University of Pittsburgh findings published in Science illustrate how KSHV causes cancer

PITTSBURGH, Nov. 14 Findings published in this week's issue of the journal Science by researchers at the University of Pittsburgh Cancer Institute (UPCI) illustrate how the virus that causes Kaposi's sarcoma Kaposi's sarcoma-associated herpesvirus, or KSHV inhibits the body's immune response and causes cancer cells to grow through a technique called immune evasion. KSHV causes Kaposi's sarcoma, a cancer of the blood vessel cells that often occurs in tissues under the skin or mucous membranes, and is the most common malignancy occurring among AIDS patients. KSHV belongs to the family of herpesviruses that includes the causes of genital herpes, cold sores and chickenpox.

Patrick S. Moore, M.D., M.P.H., professor, department of molecular genetics and biochemistry, and Yuan Chang, M.D., professor, department of pathology the team who previously discovered KSHV examined the expression of a virus-derived cytokine (a hormone-like substance that regulates cells during an immune response) in KSHV. Dr. Moore and Dr. Chang found that this cytokine, viral IL-6 (vIL-6), not only inhibits immune function, but also causes cancerous cells to grow. vIL-6 protects virus-infected cells from undergoing growth arrest and apoptosis, or cell death, which is the normal way that the immune system attempts to limit viral infections.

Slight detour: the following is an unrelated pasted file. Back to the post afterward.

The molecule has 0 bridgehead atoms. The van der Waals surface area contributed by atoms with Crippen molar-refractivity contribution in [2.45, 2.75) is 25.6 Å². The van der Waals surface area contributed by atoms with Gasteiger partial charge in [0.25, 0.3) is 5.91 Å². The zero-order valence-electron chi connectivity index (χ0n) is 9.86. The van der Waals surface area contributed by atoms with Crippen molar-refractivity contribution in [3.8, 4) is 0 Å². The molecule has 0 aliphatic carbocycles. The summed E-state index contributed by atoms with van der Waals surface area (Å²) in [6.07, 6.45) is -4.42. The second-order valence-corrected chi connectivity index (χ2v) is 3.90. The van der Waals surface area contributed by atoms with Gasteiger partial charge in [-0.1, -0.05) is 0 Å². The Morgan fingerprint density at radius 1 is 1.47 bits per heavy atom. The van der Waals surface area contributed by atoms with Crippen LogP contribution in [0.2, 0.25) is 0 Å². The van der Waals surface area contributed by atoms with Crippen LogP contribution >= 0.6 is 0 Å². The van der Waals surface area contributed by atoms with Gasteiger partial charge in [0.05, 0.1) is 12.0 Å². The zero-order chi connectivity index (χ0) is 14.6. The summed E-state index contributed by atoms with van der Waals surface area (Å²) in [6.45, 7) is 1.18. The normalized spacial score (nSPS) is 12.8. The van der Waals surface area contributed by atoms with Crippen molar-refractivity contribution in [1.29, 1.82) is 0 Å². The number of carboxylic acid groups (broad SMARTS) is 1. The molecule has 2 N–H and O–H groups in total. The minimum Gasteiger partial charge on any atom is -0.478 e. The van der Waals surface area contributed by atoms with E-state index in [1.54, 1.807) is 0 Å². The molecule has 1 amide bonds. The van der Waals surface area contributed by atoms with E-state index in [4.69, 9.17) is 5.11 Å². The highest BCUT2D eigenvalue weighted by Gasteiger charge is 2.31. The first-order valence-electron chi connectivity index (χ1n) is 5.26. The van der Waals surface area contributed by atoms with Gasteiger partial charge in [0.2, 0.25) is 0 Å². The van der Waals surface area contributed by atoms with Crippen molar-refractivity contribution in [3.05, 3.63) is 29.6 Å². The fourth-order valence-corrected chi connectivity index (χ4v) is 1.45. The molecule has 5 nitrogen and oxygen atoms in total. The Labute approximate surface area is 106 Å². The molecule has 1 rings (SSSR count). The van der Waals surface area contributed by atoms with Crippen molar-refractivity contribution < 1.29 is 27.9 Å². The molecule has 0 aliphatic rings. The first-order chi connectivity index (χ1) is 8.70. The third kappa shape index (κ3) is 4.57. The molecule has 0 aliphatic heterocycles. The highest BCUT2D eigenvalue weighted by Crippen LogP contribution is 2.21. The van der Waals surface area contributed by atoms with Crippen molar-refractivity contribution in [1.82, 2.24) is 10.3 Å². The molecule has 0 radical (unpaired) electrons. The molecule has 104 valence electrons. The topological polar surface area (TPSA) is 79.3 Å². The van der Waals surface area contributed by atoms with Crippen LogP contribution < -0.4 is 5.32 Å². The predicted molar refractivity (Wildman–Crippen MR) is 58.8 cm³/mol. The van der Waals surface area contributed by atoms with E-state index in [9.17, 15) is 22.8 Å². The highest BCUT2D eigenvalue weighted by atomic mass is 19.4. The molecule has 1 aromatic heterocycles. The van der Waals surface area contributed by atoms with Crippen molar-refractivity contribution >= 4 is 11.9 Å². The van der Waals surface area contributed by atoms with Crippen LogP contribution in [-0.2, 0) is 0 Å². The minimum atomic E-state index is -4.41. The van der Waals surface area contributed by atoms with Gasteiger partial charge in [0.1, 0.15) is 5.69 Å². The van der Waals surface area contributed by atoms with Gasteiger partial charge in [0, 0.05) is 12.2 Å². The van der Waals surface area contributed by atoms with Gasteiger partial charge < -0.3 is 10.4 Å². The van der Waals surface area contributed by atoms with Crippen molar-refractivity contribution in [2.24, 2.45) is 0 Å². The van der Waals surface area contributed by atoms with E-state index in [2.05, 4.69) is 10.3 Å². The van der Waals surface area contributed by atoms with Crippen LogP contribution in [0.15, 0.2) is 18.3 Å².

"The importance of this finding is that it demonstrates that there is an overlap between the immune system and tumor suppressor pathways which are targeted by KSHV," said Dr. Moore, also director of the molecular virology program at UPCI. "It further demonstrates that viruses which inhibit immune functions also can, under some circumstances, induce tumor cells to grow because these viruses are attacking pathways that are important in both immunity and suppression of tumor growth."

Through a series of assays, the investigators examined how vIL-6 inhibits the signaling of antiviral factor interferon, or IFN. The signaling of IFN

Contact: Clare Collins
University of Pittsburgh Medical Center

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